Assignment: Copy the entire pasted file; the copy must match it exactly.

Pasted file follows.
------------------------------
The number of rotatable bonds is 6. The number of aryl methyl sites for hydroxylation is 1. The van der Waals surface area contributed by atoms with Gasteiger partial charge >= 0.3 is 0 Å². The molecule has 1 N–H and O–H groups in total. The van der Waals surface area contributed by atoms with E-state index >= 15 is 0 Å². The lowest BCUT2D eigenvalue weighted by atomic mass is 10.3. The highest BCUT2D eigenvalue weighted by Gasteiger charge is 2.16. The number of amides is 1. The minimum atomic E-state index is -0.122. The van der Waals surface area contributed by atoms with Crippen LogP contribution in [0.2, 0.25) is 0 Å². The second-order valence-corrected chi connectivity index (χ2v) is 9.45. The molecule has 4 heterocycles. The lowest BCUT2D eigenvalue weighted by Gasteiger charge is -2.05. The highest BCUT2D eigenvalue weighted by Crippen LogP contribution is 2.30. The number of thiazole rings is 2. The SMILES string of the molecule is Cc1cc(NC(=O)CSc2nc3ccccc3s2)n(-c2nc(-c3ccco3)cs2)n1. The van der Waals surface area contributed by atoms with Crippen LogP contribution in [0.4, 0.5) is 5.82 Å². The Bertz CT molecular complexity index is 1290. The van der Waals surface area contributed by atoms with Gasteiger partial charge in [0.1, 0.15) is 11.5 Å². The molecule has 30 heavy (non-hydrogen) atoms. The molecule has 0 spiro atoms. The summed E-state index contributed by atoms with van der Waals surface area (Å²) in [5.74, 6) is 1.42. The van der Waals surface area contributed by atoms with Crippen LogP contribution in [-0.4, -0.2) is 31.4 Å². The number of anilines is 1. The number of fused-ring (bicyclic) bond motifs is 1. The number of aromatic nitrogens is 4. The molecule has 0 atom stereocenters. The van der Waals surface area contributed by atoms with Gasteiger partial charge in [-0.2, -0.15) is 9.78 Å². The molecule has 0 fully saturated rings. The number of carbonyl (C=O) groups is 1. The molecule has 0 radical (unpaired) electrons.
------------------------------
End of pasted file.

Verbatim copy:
The number of rotatable bonds is 6. The number of aryl methyl sites for hydroxylation is 1. The van der Waals surface area contributed by atoms with Gasteiger partial charge >= 0.3 is 0 Å². The molecule has 1 N–H and O–H groups in total. The van der Waals surface area contributed by atoms with E-state index >= 15 is 0 Å². The lowest BCUT2D eigenvalue weighted by atomic mass is 10.3. The highest BCUT2D eigenvalue weighted by Gasteiger charge is 2.16. The number of amides is 1. The minimum atomic E-state index is -0.122. The van der Waals surface area contributed by atoms with Crippen LogP contribution in [0.2, 0.25) is 0 Å². The second-order valence-corrected chi connectivity index (χ2v) is 9.45. The molecule has 4 heterocycles. The lowest BCUT2D eigenvalue weighted by Gasteiger charge is -2.05. The highest BCUT2D eigenvalue weighted by Crippen LogP contribution is 2.30. The number of thiazole rings is 2. The SMILES string of the molecule is Cc1cc(NC(=O)CSc2nc3ccccc3s2)n(-c2nc(-c3ccco3)cs2)n1. The van der Waals surface area contributed by atoms with Crippen LogP contribution in [0.4, 0.5) is 5.82 Å². The Bertz CT molecular complexity index is 1290. The van der Waals surface area contributed by atoms with Gasteiger partial charge in [0.1, 0.15) is 11.5 Å². The molecule has 30 heavy (non-hydrogen) atoms. The molecule has 0 spiro atoms. The summed E-state index contributed by atoms with van der Waals surface area (Å²) in [5.74, 6) is 1.42. The van der Waals surface area contributed by atoms with Crippen LogP contribution in [-0.4, -0.2) is 31.4 Å². The number of anilines is 1. The number of fused-ring (bicyclic) bond motifs is 1. The number of aromatic nitrogens is 4. The molecule has 0 atom stereocenters. The van der Waals surface area contributed by atoms with Gasteiger partial charge in [-0.2, -0.15) is 9.78 Å². The molecule has 0 fully saturated rings. The number of carbonyl (C=O) groups is 1. The molecule has 0 radical (unpaired) electrons.